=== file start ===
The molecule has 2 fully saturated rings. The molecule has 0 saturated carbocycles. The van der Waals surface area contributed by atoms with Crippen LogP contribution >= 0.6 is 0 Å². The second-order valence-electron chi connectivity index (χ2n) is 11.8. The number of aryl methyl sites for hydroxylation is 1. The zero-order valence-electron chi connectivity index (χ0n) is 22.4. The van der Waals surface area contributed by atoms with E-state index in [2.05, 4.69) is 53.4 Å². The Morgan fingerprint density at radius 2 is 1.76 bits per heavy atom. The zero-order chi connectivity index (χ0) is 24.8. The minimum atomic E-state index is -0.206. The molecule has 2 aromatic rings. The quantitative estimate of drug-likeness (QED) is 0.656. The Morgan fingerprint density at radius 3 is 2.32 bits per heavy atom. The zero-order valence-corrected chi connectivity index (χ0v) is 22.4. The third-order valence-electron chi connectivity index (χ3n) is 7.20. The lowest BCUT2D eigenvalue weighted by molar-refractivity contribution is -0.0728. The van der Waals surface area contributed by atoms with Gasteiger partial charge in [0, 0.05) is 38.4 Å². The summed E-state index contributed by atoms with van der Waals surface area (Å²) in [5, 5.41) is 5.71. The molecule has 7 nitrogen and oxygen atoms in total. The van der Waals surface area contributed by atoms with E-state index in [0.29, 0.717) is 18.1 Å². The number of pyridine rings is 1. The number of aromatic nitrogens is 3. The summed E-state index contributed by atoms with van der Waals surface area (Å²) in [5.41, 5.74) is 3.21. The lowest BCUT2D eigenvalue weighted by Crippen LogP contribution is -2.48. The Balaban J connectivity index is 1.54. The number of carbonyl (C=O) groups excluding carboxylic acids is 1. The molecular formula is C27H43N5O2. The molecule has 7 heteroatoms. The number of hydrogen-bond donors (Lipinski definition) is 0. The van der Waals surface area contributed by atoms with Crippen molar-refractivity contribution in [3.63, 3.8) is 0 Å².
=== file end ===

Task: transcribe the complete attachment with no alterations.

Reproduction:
The molecule has 2 fully saturated rings. The molecule has 0 saturated carbocycles. The van der Waals surface area contributed by atoms with Crippen LogP contribution >= 0.6 is 0 Å². The second-order valence-electron chi connectivity index (χ2n) is 11.8. The number of aryl methyl sites for hydroxylation is 1. The zero-order valence-electron chi connectivity index (χ0n) is 22.4. The van der Waals surface area contributed by atoms with E-state index in [2.05, 4.69) is 53.4 Å². The Morgan fingerprint density at radius 2 is 1.76 bits per heavy atom. The zero-order chi connectivity index (χ0) is 24.8. The minimum atomic E-state index is -0.206. The molecule has 2 aromatic rings. The quantitative estimate of drug-likeness (QED) is 0.656. The Morgan fingerprint density at radius 3 is 2.32 bits per heavy atom. The zero-order valence-corrected chi connectivity index (χ0v) is 22.4. The third-order valence-electron chi connectivity index (χ3n) is 7.20. The lowest BCUT2D eigenvalue weighted by molar-refractivity contribution is -0.0728. The van der Waals surface area contributed by atoms with Gasteiger partial charge in [0, 0.05) is 38.4 Å². The summed E-state index contributed by atoms with van der Waals surface area (Å²) in [5, 5.41) is 5.71. The molecule has 7 nitrogen and oxygen atoms in total. The van der Waals surface area contributed by atoms with E-state index in [0.29, 0.717) is 18.1 Å². The number of pyridine rings is 1. The number of aromatic nitrogens is 3. The summed E-state index contributed by atoms with van der Waals surface area (Å²) in [5.41, 5.74) is 3.21. The lowest BCUT2D eigenvalue weighted by Crippen LogP contribution is -2.48. The Balaban J connectivity index is 1.54. The number of carbonyl (C=O) groups excluding carboxylic acids is 1. The molecular formula is C27H43N5O2. The molecule has 7 heteroatoms. The number of hydrogen-bond donors (Lipinski definition) is 0. The van der Waals surface area contributed by atoms with Crippen molar-refractivity contribution in [3.63, 3.8) is 0 Å².